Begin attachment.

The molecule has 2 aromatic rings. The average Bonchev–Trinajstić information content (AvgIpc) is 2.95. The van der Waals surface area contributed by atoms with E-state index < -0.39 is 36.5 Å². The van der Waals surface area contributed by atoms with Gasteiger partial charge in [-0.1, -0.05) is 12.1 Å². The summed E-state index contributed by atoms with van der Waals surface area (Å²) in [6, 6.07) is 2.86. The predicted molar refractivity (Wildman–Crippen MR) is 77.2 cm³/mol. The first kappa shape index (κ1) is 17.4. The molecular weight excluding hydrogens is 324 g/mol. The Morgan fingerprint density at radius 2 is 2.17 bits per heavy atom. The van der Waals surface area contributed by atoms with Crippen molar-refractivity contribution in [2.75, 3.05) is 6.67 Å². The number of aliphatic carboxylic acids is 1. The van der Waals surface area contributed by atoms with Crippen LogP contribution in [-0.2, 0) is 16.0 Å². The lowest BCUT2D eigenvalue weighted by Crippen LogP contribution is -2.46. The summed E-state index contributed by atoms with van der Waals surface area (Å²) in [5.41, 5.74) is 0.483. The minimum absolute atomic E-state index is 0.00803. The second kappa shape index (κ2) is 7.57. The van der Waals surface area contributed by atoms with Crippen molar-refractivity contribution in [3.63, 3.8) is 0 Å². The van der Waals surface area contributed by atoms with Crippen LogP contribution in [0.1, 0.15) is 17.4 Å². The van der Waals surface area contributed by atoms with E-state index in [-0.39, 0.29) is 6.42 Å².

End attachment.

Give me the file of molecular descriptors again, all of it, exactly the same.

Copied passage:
The molecule has 2 aromatic rings. The average Bonchev–Trinajstić information content (AvgIpc) is 2.95. The van der Waals surface area contributed by atoms with E-state index < -0.39 is 36.5 Å². The van der Waals surface area contributed by atoms with Gasteiger partial charge in [-0.1, -0.05) is 12.1 Å². The summed E-state index contributed by atoms with van der Waals surface area (Å²) in [6, 6.07) is 2.86. The predicted molar refractivity (Wildman–Crippen MR) is 77.2 cm³/mol. The first kappa shape index (κ1) is 17.4. The molecular weight excluding hydrogens is 324 g/mol. The Morgan fingerprint density at radius 2 is 2.17 bits per heavy atom. The van der Waals surface area contributed by atoms with Crippen molar-refractivity contribution in [2.75, 3.05) is 6.67 Å². The number of aliphatic carboxylic acids is 1. The van der Waals surface area contributed by atoms with Crippen LogP contribution in [-0.2, 0) is 16.0 Å². The lowest BCUT2D eigenvalue weighted by Crippen LogP contribution is -2.46. The summed E-state index contributed by atoms with van der Waals surface area (Å²) in [5.41, 5.74) is 0.483. The minimum absolute atomic E-state index is 0.00803. The second kappa shape index (κ2) is 7.57. The van der Waals surface area contributed by atoms with Crippen molar-refractivity contribution in [3.63, 3.8) is 0 Å². The van der Waals surface area contributed by atoms with Crippen LogP contribution in [0.1, 0.15) is 17.4 Å². The van der Waals surface area contributed by atoms with E-state index in [-0.39, 0.29) is 6.42 Å².